As always, thanks to those who sent orders our way from the last BookNotes. After highlighting wise and balanced basic Christian growth titles I shared some about deeper spiritual life stuff on sabbath, St. Ignatius, the desert fathers and mothers, and the like and we enjoyed the response. Plus, folks are still pre-ordering the forthcoming Jamie Smith book, How to Inhabit Time: Understanding the Past, Facing the Future, Living Faithfully Now which releases September 20, 2022. It sells for $24.99 and we have it at the BookNotes 20% off, making it just $19.99. We will still have some of the free little guided journals that Brazos has made available for those who preorder it early. While supplies last, naturally…
In writing about and recommending resources for the transformation of your own interior lives, books such as those from Henri Nouwen and Ruth Haley Barton and that forthcoming one by Trevor Hudson joining the insights of St. Ignatius and Dallas Willard, we were highlighting books that might be called contemplative spirituality.
However, even the quiet mystics and louder Pentecostals and most who want a true encounter with the living God would be quick to say that one of the classic disciplines of spiritual formation is reading the Bible. It must be read in community, be heard in liturgical worship, used in study and in our more common devotional reflections. Over and over. I’m no fundamentalist Bible thumper but after nearly a lifetime of small group study and Sunday school classes and being shaped by Biblically informed liturgy and sermons, the more open I am to hermeneutical fuzziness; I’ve read enough good commentaries and heard enough astute talks and chatted with so many ordinary folks to know that good people see things differently. But, man, I love studying the Bible, God’s Word that it is.
There’s a continuum, of course, from those who read it woodenly and literalistically (except, uh, when they conveniently don’t) to those who read it almost all figuratively and allegorically or worse. There are strengths and weaknesses of various camps and traditions, but I love the basic insights of Gordon Fee & Douglas Stuart’s thoughtful classic How to Read the Bible For All That It’s Worth (Zondervan; $24.99) that insists that different genres of the Biblical literature need to be read differently. Naturally, God’s Word or not, we read a poem differently than a letter. History is different from dreams and parables are to be interpreted differently than epistles. Usually we read much of the Bible straight up, but sometimes it’s sarcastic or ironic and we should take the meaning to be the opposite of what it says. In any case, we read the Bible well if, at least, we read it literarily.
One very recent book that explores this is by a theologically conservative black woman, Kristie Anyabwile, who helps us all a lot in Literarily: How Understanding Bible Genres Transforms Bible Study (Moody Press; $14.99; our sale price = $11.99.) It’s short and sweet and good.
Jen Wilken, herself an expert Bible teacher and popular author says:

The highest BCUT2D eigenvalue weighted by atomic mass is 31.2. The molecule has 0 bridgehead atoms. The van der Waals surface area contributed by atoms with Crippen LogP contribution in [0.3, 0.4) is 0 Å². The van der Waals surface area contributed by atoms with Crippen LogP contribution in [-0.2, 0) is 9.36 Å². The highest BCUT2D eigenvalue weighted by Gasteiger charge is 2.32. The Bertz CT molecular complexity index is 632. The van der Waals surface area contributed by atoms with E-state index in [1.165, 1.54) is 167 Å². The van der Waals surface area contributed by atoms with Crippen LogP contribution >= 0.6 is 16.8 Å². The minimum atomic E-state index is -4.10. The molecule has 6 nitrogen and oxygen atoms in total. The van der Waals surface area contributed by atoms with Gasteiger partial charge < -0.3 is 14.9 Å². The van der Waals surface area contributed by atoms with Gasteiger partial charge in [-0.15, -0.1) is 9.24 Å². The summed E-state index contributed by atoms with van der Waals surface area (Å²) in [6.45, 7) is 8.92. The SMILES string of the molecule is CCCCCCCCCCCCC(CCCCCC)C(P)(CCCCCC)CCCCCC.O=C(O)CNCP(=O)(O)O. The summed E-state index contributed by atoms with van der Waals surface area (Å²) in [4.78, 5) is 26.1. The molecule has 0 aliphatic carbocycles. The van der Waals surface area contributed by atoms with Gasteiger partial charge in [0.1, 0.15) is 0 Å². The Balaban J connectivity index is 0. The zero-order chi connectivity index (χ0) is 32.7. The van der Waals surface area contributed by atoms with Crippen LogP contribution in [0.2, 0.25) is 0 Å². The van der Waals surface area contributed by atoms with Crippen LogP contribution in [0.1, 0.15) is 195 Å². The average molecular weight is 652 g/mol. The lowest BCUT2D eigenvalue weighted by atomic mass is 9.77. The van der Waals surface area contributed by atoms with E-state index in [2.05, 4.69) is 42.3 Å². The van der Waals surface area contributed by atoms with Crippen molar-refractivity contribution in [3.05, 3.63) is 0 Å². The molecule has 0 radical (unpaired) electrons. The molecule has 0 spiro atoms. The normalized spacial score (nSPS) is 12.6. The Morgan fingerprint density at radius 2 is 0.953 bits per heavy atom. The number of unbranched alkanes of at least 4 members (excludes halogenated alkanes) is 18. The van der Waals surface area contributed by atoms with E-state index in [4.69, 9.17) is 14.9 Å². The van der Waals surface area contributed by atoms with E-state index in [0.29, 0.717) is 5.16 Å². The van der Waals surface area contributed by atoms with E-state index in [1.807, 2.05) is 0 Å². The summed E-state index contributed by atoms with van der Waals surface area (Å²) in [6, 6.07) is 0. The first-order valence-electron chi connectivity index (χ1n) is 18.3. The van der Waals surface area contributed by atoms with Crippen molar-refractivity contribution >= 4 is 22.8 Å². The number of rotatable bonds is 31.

The power of language rests not just in what words are said, but in how they are said. The words of Scripture are no exception. Perhaps no tool is more useful, or more often overlooked, than a basic understanding of how the Bible speaks. Kristie offers excellent help to those who want to read the Bible as it is written: as a collection of different ways of writing, all telling one marvelous story.
Perhaps more meaty and a bit more literary itself is a recent book by Matthew Mullins, a Baptist English prof, who wrote Enjoying the Bible: Literary Approaches to Loving the Scriptures (Baker Academic; $22.99; our sale price = $18.39.) It’s impressive.
Listen to what James K. A. Smith says of this:
What if reading the Bible is a matter not just of discerning what it says but of attending to how it speaks? Then reading the Bible is more like experiencing a poem than processing a rule book. In this marvelous game changer of a book, Matthew Mullins invites readers to encounter the Bible as literature, not to diminish its revelatory authority but to break open its luminary capacity. I’m so glad this book is in the world. –James K. A. Smith, Calvin University; editor in chief, Image journal; author of You Are What You Love and On the Road with Saint Augustine
BOOKS ABOUT THE BIBLE, ON SALE —AND A FREE BOOK OFFER (SEE BELOW)
Here are a few other books, some fairly recent and some brand new, that might be useful as you spend summer days reflecting on the most important book ever sold. I assume you have a good translation and a study Bible or two. If not, give us a call right away. And, oh yeah, I’ve got some extra copies of a stunning book to share with our compliments if you buy something from this list (soon.) As always, just use the order form link at the end, which takes you to our secure order form at the website. Or, call us here at the shop. We’re in Monday – Saturday, 10 – 6 and if your in the area, we’re doing backyard customer service and easy curbside deliveries.
The Gospel of Our King: Bible, Worldview, and the Mission of Every Christian Bruce Riley Ashford & Heath A. Thomas (Baker Academic) $22.99 OUR SALE PRICE = $18.39
I name this because I believe deeply that the big picture of the transforming vision of the unfolding drama of the Bible is the most important thing to do. Any given passage simply must be seen within the big, redemptive Story, the kind of story in which we find ourselves. There are other Bible introductions and missionally-sensitive readings, but for now, this is a fav. Highly recommended.
Two of my favorite writes are Craig Bartholomew (a philosopher) and Michael Goheen (a theologian.) Here is what they say about this.
The Gospel of Our King is a sheer delight. This is what happens when you bring together close attention to the Bible as a whole, worldview, and mission, just as they should be, with the overarching focus on the glory of God. A creative, accessible, and eminently practical work. –Craig G. Bartholomew, director, Kirby Laing Institute for Christian Ethics, Cambridge